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Combined freight and express train: evolutions, strategies and prospects

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  1. Document management is a SUPPORT process!
  2. About the author
  3. Key concepts
  4. Assets & Critical
  5. Conclusion

Due to its importance and its ripple effect that it has on some economies like tourism, the aviation sector plays a leading role in the economy. Passenger transport contributes to this effect but it is not limited to air freight and generates a quarter of income of air transport. Its progression is faster than the passenger.

The air cargo per ICAO refers to the cargo except against payment of the post. The IATA defines freight transport as consisting of all goods, except luggage. The two definitions differ, but illustrate the fact that air cargo is, in fact, a separate activity which, due to the evolution of international trade will create more and more opportunities to integrate the carriers.

Two types of cargo are distinguished here: the combined freight and express cargo. The combined freight is the traditional form of air cargo transportation: airlines carry cargo in the same aircraft as that of the passenger. Freight forwarders are agents and intermediaries between shippers and the airlines who are responsible for transporting the goods from air transport.

The airline deregulation in the late 1970s permitted the arrival of a new form of freight, known as the express freight. In this case, the same company (often called "integrator") provides all the benefits of transportation.

These companies compete directly with airlines and freight forwarders in the air cargo market. In this report it will be seen how they dramatically changed the organizational model of air cargo in its entirety including the recent creation of channels by major cargo airlines.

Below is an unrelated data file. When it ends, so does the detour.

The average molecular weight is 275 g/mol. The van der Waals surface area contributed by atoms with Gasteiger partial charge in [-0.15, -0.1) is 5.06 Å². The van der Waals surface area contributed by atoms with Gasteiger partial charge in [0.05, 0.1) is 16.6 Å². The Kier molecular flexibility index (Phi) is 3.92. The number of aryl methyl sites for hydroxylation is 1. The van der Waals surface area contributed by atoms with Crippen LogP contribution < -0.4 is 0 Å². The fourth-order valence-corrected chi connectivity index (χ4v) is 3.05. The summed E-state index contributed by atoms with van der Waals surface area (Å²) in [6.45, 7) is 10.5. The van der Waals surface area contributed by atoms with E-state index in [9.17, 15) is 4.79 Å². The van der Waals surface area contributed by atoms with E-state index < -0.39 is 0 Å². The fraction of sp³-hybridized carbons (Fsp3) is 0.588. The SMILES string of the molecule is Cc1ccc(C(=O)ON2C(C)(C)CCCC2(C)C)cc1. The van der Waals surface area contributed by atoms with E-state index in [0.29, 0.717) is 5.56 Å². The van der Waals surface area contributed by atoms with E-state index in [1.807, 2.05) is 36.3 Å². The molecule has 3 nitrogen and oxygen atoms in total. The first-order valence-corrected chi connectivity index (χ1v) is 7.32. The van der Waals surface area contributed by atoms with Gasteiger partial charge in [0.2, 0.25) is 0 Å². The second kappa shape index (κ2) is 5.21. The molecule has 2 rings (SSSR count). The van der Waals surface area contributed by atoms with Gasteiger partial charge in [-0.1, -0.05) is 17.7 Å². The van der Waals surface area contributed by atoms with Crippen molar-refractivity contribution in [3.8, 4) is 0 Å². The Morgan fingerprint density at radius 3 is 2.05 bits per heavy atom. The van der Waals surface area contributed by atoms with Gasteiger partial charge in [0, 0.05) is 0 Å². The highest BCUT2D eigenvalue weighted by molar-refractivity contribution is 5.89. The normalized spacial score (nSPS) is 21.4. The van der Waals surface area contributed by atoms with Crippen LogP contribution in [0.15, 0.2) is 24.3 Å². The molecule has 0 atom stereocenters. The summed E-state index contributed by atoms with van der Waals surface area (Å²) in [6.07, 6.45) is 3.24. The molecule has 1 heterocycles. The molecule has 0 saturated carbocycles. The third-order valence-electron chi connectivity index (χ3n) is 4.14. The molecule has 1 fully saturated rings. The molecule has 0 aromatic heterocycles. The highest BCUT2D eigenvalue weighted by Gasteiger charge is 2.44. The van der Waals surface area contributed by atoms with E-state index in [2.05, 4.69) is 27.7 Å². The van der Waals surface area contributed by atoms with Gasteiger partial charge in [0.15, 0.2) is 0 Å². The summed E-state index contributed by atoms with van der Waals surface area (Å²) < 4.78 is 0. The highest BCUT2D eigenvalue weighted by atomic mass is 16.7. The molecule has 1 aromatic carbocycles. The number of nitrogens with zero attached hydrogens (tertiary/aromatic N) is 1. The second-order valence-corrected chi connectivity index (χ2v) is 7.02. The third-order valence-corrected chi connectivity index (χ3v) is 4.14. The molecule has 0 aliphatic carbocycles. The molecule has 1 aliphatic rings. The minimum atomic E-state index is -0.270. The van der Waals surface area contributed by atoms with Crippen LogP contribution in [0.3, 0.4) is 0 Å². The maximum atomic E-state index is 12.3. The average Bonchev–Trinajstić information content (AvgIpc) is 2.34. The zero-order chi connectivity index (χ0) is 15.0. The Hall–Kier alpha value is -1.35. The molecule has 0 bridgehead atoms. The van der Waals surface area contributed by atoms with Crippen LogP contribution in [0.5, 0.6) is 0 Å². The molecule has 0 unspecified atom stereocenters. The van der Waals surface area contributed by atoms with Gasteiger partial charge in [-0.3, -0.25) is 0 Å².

It is interesting to study the evolution of air cargo, freight strategies and combined freight and express their outlook to determine which one will dominate this market.

It should be noted that the all-cargo airplanes did not exist at that time, freight was transported in the hold, combining flights and cargo and passengers. The increase in passenger flights in terms of volume and destinations has therefore also been accompanied by an increase in freight transport.

But the airlines saw freight then only as a secondary product, to use in a meaningful way the remaining space in the holds.
It was not until the 70s that they have considered a profit center in its own right, given the outlook for international trade.

In addition, increased international trade, increasing the need for transport of goods, combined with the changing needs of logistics firms worldwide, enhances the transport demand. Indeed, new production processes (Toyota, for example) require, by managing in-time exchange (now much more common among firms), an increase in the quality of services offered by carriers.
This change in demand has not been an immediate response from the airlines, which could then initiate a process of vertical integration in the supply chain to improve their level of service.
This need for integration was fulfilled in the 80's by a new player: the express freight (or integrator), which fits better than the freight demand combined with ever more flexible.

The trend has greatly influenced the development of air cargo and logistics in general, until now. Its main features are an increased importance of information management, and even more flexible offer.

Tags: Combined frieght cargo- evolution, strategies and prospects

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